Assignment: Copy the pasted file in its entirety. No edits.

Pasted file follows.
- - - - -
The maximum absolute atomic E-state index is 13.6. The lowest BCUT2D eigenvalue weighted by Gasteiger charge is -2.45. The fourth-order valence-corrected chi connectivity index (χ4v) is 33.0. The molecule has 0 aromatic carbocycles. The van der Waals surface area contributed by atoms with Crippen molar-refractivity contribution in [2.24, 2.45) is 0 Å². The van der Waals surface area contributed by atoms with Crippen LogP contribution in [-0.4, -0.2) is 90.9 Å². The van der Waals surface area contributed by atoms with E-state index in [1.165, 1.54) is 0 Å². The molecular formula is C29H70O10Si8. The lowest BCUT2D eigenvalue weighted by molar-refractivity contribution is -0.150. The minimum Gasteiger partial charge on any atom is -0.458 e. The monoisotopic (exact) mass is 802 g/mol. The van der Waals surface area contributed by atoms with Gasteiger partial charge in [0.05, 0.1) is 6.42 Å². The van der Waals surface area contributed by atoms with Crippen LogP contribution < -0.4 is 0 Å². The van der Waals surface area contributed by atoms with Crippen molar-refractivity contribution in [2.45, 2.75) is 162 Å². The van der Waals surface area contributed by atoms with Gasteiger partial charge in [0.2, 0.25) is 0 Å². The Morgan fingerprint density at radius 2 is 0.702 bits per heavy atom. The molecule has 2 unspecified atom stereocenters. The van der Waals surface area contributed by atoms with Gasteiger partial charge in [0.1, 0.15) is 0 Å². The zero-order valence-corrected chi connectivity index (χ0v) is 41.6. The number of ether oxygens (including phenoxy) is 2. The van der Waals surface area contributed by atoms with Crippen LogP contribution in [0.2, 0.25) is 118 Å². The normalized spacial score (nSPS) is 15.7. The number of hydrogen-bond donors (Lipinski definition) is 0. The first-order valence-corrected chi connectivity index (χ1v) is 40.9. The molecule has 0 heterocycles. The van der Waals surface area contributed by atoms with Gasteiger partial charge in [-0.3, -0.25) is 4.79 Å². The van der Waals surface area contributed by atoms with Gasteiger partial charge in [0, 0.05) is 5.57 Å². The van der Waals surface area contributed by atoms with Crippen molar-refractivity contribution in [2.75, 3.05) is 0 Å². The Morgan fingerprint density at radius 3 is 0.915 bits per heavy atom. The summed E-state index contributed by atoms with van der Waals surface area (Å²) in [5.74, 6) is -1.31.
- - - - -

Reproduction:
The maximum absolute atomic E-state index is 13.6. The lowest BCUT2D eigenvalue weighted by Gasteiger charge is -2.45. The fourth-order valence-corrected chi connectivity index (χ4v) is 33.0. The molecule has 0 aromatic carbocycles. The van der Waals surface area contributed by atoms with Crippen molar-refractivity contribution in [2.24, 2.45) is 0 Å². The van der Waals surface area contributed by atoms with Crippen LogP contribution in [-0.4, -0.2) is 90.9 Å². The van der Waals surface area contributed by atoms with E-state index in [1.165, 1.54) is 0 Å². The molecular formula is C29H70O10Si8. The lowest BCUT2D eigenvalue weighted by molar-refractivity contribution is -0.150. The minimum Gasteiger partial charge on any atom is -0.458 e. The monoisotopic (exact) mass is 802 g/mol. The van der Waals surface area contributed by atoms with Gasteiger partial charge in [0.05, 0.1) is 6.42 Å². The van der Waals surface area contributed by atoms with Crippen LogP contribution < -0.4 is 0 Å². The van der Waals surface area contributed by atoms with Crippen molar-refractivity contribution in [2.45, 2.75) is 162 Å². The van der Waals surface area contributed by atoms with Gasteiger partial charge in [0.2, 0.25) is 0 Å². The Morgan fingerprint density at radius 2 is 0.702 bits per heavy atom. The molecule has 2 unspecified atom stereocenters. The van der Waals surface area contributed by atoms with Gasteiger partial charge in [0.1, 0.15) is 0 Å². The zero-order valence-corrected chi connectivity index (χ0v) is 41.6. The number of ether oxygens (including phenoxy) is 2. The van der Waals surface area contributed by atoms with Crippen LogP contribution in [0.2, 0.25) is 118 Å². The normalized spacial score (nSPS) is 15.7. The number of hydrogen-bond donors (Lipinski definition) is 0. The first-order valence-corrected chi connectivity index (χ1v) is 40.9. The molecule has 0 heterocycles. The van der Waals surface area contributed by atoms with Gasteiger partial charge in [-0.3, -0.25) is 4.79 Å². The van der Waals surface area contributed by atoms with Gasteiger partial charge in [0, 0.05) is 5.57 Å². The van der Waals surface area contributed by atoms with Crippen molar-refractivity contribution in [2.75, 3.05) is 0 Å². The Morgan fingerprint density at radius 3 is 0.915 bits per heavy atom. The summed E-state index contributed by atoms with van der Waals surface area (Å²) in [5.74, 6) is -1.31.